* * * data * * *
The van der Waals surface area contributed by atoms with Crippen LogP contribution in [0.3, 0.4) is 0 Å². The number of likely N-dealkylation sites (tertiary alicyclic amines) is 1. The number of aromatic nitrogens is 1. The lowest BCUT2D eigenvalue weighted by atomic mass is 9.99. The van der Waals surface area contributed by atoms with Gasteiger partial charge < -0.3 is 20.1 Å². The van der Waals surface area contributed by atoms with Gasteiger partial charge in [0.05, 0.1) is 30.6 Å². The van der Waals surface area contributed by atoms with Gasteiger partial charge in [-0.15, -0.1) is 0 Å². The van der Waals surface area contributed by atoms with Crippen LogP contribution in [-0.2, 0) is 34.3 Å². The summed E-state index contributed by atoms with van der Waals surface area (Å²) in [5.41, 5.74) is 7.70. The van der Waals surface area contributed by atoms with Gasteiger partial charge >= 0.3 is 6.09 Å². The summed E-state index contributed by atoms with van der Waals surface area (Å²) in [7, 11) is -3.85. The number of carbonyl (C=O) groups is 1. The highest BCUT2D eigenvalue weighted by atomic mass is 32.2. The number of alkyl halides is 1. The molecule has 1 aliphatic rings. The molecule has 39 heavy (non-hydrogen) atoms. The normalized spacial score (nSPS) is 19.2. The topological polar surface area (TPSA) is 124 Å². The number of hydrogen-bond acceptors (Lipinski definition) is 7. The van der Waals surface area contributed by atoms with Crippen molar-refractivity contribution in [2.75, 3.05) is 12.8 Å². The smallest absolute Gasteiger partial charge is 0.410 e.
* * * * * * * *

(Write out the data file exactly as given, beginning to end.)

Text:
The van der Waals surface area contributed by atoms with Crippen LogP contribution in [0.3, 0.4) is 0 Å². The number of likely N-dealkylation sites (tertiary alicyclic amines) is 1. The number of aromatic nitrogens is 1. The lowest BCUT2D eigenvalue weighted by atomic mass is 9.99. The van der Waals surface area contributed by atoms with Gasteiger partial charge < -0.3 is 20.1 Å². The van der Waals surface area contributed by atoms with Gasteiger partial charge in [0.05, 0.1) is 30.6 Å². The van der Waals surface area contributed by atoms with Gasteiger partial charge in [-0.15, -0.1) is 0 Å². The van der Waals surface area contributed by atoms with Crippen LogP contribution in [-0.2, 0) is 34.3 Å². The summed E-state index contributed by atoms with van der Waals surface area (Å²) in [5.41, 5.74) is 7.70. The van der Waals surface area contributed by atoms with Gasteiger partial charge >= 0.3 is 6.09 Å². The summed E-state index contributed by atoms with van der Waals surface area (Å²) in [7, 11) is -3.85. The number of carbonyl (C=O) groups is 1. The highest BCUT2D eigenvalue weighted by atomic mass is 32.2. The number of alkyl halides is 1. The molecule has 1 aliphatic rings. The molecule has 39 heavy (non-hydrogen) atoms. The normalized spacial score (nSPS) is 19.2. The topological polar surface area (TPSA) is 124 Å². The number of hydrogen-bond acceptors (Lipinski definition) is 7. The van der Waals surface area contributed by atoms with Crippen molar-refractivity contribution in [2.75, 3.05) is 12.8 Å². The smallest absolute Gasteiger partial charge is 0.410 e.